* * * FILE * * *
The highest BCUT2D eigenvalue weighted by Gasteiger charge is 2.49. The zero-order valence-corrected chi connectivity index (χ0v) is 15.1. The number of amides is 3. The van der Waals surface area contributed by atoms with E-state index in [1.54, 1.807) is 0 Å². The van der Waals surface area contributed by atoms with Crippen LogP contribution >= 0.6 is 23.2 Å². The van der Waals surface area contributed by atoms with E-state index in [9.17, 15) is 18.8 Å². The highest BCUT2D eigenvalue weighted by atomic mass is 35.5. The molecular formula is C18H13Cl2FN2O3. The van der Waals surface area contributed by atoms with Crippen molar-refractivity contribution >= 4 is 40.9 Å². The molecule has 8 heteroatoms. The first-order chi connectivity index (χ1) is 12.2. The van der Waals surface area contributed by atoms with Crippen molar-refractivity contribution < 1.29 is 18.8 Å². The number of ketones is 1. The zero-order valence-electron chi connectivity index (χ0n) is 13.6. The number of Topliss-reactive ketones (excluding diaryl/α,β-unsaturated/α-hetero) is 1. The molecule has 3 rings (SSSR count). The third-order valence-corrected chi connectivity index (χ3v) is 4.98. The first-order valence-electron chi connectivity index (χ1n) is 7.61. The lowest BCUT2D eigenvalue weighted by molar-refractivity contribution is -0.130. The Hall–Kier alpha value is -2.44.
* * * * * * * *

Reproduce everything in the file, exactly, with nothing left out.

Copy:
The highest BCUT2D eigenvalue weighted by Gasteiger charge is 2.49. The zero-order valence-corrected chi connectivity index (χ0v) is 15.1. The number of amides is 3. The van der Waals surface area contributed by atoms with E-state index in [1.54, 1.807) is 0 Å². The van der Waals surface area contributed by atoms with Crippen LogP contribution >= 0.6 is 23.2 Å². The van der Waals surface area contributed by atoms with E-state index in [9.17, 15) is 18.8 Å². The highest BCUT2D eigenvalue weighted by atomic mass is 35.5. The molecular formula is C18H13Cl2FN2O3. The van der Waals surface area contributed by atoms with Crippen molar-refractivity contribution >= 4 is 40.9 Å². The molecule has 8 heteroatoms. The first-order chi connectivity index (χ1) is 12.2. The van der Waals surface area contributed by atoms with Crippen molar-refractivity contribution < 1.29 is 18.8 Å². The number of ketones is 1. The zero-order valence-electron chi connectivity index (χ0n) is 13.6. The number of Topliss-reactive ketones (excluding diaryl/α,β-unsaturated/α-hetero) is 1. The molecule has 3 rings (SSSR count). The third-order valence-corrected chi connectivity index (χ3v) is 4.98. The first-order valence-electron chi connectivity index (χ1n) is 7.61. The lowest BCUT2D eigenvalue weighted by molar-refractivity contribution is -0.130. The Hall–Kier alpha value is -2.44.